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A December 10 – January 5, 2020 survey by CivicScience asked over 4,000 adults what defined happiness for them. Family came in first, followed by home life. Family and home life came in the same order when adults were asked what most defines success for them. Peoples’ lives at home are very important to them.

Americans have, on average, increased their awake time spent at home by 16 minutes per day. This translates into an annual increase of 6.4 days’ worth of at-home awake time (averaging 15 hours and 10 minutes a day) since 2004. People are also sleeping 14 minutes more per day, increasing the average time at home to 30 minutes every day. As a result, people spent one-half hour less time each day away from home in 2019 than in 2005.

For more on this stay-home trend,, read Randy’s blog post on uber-bunkering.

What this means for OOH E&A: The pandemic accelerated the hometainment trend. Many people will continue to embrace the at-home virtual social and entertainment behaviors and routines they developed during the pandemic. Leisure time is a zero-sum game. More leisure time at home leaves less leisure time away from home, possibly replacing some of the time they spent pre-Covid at OOH E&A. Faith Popcorn says one thing is for sure; we will not be going back to 2019. She’s predicted, “Covid-19 will redefine our homes forever – favoring bunkers and self-sustainability”. Post-pandemic, the home is likely to remain a major hub for more social and leisure time and activities than pre-coronavirus.

16. Spending more time in nature

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Walking in nature. Photo by Aaron Burden/Unsplash

Americans took up new outdoor activities in significant numbers during the pandemic. During the last two weeks of the stay-at-home orders in May, a study of Vermont adults found a significant increase in many nature-based activities. Participation increased nearly or greater than 50% for all the activities monitored.

In July, a survey by Hub Research found that nearly one-quarter of people (24%) were spending more time outdoors. The number of people visiting parks has increased during the pandemic. Over one-quarter of people visiting parks during Covid’s early months had rarely, or never, visited nature in the previous year. Prior visitors increased their visitation. It became hard to find a trailhead parking spot, not to mention purchase new bikes, hiking boots, canoes, and camping gear. Campgrounds were packed and hiking trails crowded. Among the biggest activity gainers were running, cycling, and hiking. State and National park attendance spiked. The number of hunting licenses issued increased from previous years. Using anonymized GPS data from mobile phones, Google estimates visits to parks, including everything from public beaches, dog parks, marinas to national parks, saw an 80% increase in September since January. Another outdoor activity, gardening, also saw a large increase in participation.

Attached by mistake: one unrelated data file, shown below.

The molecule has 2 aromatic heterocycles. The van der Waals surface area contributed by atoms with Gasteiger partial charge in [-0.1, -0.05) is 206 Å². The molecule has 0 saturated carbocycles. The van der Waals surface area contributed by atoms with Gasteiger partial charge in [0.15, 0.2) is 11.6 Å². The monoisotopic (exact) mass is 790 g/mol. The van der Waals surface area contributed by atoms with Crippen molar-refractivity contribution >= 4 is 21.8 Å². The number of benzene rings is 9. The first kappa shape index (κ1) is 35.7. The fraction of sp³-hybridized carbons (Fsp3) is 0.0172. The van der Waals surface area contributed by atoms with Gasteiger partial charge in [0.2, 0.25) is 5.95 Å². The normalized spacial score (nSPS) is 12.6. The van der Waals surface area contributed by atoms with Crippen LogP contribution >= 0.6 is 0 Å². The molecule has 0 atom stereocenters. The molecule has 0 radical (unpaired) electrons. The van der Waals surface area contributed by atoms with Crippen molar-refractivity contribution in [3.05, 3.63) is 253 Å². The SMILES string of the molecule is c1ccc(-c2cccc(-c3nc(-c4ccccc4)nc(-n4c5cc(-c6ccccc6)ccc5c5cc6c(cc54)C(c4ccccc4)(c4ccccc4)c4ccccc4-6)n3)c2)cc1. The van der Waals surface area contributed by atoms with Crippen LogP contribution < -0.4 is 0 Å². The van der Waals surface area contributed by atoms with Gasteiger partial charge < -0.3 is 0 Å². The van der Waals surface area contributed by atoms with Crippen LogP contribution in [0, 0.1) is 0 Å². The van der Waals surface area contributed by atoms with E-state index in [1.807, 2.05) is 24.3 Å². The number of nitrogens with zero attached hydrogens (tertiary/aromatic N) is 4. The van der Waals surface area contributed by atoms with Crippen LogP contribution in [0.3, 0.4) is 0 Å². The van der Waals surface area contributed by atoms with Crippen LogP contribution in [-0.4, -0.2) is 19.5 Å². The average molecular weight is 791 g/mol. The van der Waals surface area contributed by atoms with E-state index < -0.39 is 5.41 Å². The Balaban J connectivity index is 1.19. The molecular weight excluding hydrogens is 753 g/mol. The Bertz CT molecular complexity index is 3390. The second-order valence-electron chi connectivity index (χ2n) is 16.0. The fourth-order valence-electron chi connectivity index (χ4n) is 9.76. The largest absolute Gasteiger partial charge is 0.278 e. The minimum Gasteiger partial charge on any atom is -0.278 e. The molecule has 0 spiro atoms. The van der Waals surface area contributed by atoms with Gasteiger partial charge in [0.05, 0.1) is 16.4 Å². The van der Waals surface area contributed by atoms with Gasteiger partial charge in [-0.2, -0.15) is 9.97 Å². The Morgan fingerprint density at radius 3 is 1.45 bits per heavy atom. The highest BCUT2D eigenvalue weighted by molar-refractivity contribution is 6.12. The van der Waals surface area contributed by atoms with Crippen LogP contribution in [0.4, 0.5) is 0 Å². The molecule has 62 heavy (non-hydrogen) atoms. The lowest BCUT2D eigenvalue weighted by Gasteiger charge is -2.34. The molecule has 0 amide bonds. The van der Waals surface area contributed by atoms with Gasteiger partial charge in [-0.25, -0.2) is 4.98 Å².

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The appreciation and connection to the outdoors many people discovered for the first time resulted in many people adapting the Norwegian lifestyle concept of “friluftsliv” (pronounced free-loofs-liv). Friluftsliv translates in English as “free air life“: an appreciation of being outdoors and incorporating outdoor activities into your life.

What this means for OOH E&A: No different than the new digital options people took up during the pandemic, many people have enjoyed renewed and newly discovered hobbies and outdoor activities and will likely continue them post-pandemic. As such, they will be increased competition for OOH E&A. 

15. Baby bust means fewer family outings

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Empty nests are on the rise. Photo by Lawrence Makoona/Unsplash

The baby bust that started back in 2008 continued through 2019. In 2019, there were 565,000 fewer births than before in 2007, a 13% decline. Brookings’ researchers estimate that the economic downturn caused by the pandemic could result in a dramatic decline in births on the order of 300,000 to 500,000 fewer births in 2021 than would typically occur.

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The researchers went on to say that additional future reductions in births may happen if the labor market remains weak beyond 2020 [in June when the research was conducted, it was expected the pandemic would end much sooner than now anticipated]. The researchers expect that many of the births will not just be delayed but will never happen.

What this means for OOH E&A: The baby bust is reducing the market potential for children-oriented venues.

Read part two, trends 14-8, here – and sign up to the WXO newsletter (in the box below) and we’ll let you know when we drop part 3 of Randy’s insights on key trends that’ll impact experiences in 2021.